Last July, the British courts recognized the opposition deputy Juan Guaidó as the one empowered to dispose of the gold reserves and thus set a terrible precedent against the UK’s reputation of being a safe destination for international assets.
This Tuesday through Thursday, United Kingdom Court of Appeals is examining the appeal made by Venezuela after the ruling of the British High Court that denied Venezuela to access 31 tons of its gold, valued at more than 1,000 million dollars, deposited in the vaults of the Bank of England in London.
Last July, the British courts ratified that its country recognized the opposition deputy Juan Guaidó — who in January 2019 proclaimed himself “president in charge” of Venezuela — as head of the Venezuelan government and not Nicolás Maduro, so his ad hoc administration is the one recognized by London to access the gold reserves, securing in that way the seizure of important resources that could be used by the Venezuelan government to provide better health care to Covid-19 patients.
The judges must now decide if the ruling that favors Guaidó, made by Judge Nigel Teare, of the Commercial and Property division of the Superior Court, is the appropriate one.
What does the defense say?
The introduction of this resource seeks to define whether the Bank of England will recognize the Venezuelan State or the “parallel government” of Guaidó as the owner of the gold , according to the lawyers of the Venezuelan Central Bank (BCV).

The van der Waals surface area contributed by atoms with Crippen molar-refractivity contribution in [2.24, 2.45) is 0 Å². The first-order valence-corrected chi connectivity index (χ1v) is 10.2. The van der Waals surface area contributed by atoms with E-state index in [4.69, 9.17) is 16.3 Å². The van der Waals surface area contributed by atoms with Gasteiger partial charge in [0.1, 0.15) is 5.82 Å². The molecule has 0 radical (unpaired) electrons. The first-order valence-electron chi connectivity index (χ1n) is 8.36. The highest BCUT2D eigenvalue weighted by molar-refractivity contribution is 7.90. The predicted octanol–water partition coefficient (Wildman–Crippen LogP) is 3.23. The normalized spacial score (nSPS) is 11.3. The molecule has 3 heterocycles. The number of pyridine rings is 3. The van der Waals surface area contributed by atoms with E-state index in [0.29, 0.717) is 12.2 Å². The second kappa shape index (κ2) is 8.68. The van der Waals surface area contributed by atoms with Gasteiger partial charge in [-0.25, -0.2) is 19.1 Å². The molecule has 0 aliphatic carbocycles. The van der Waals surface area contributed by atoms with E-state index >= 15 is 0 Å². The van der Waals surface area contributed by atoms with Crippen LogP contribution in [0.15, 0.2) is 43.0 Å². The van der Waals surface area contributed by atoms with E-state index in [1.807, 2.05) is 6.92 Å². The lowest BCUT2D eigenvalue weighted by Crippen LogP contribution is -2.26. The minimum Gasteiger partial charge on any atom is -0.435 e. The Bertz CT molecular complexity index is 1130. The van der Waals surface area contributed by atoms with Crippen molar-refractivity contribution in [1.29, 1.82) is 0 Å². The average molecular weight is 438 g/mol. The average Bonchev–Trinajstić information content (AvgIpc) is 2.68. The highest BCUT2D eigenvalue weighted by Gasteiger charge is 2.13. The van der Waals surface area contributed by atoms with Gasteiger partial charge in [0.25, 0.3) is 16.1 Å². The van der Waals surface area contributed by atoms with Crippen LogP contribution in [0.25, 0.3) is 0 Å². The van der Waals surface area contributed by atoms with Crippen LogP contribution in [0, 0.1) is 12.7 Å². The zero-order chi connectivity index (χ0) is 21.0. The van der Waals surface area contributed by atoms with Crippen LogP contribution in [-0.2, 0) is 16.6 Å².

The defense for the Venezuelan issuing entity maintains that London has not broken diplomatic relations with the government of Nicolas Maduro and that both governments keep their ambassadors in their capitals.
London’s decision is decisive in the long legal battle that faces the Maduro government and the opposition deputy over access to gold. Last May, the BCV filed a lawsuit against the London bank in order to obtain and sell part of its gold to transfer the resources to the United Nations Development Program and so acquire food and medicine necessary to fight against coronavirus pandemic.
The decision taken by UK courts will set an important international precedent that might affect UK’s credibility as a safe destination for international assets. If the appeals court decision ratifies the previous ruling, many countries will think twice before depositing gold and any other commodities in the hand of UK entities due the fact that at any moment a person breaking the law in any country would be able to claim access that belongs to all the citizen of that country, just by self-proclamation as president or interim-president.
Featured image: Illustrative photo. Denis Balibouse / Reuters
(Actualidad RT) with OT content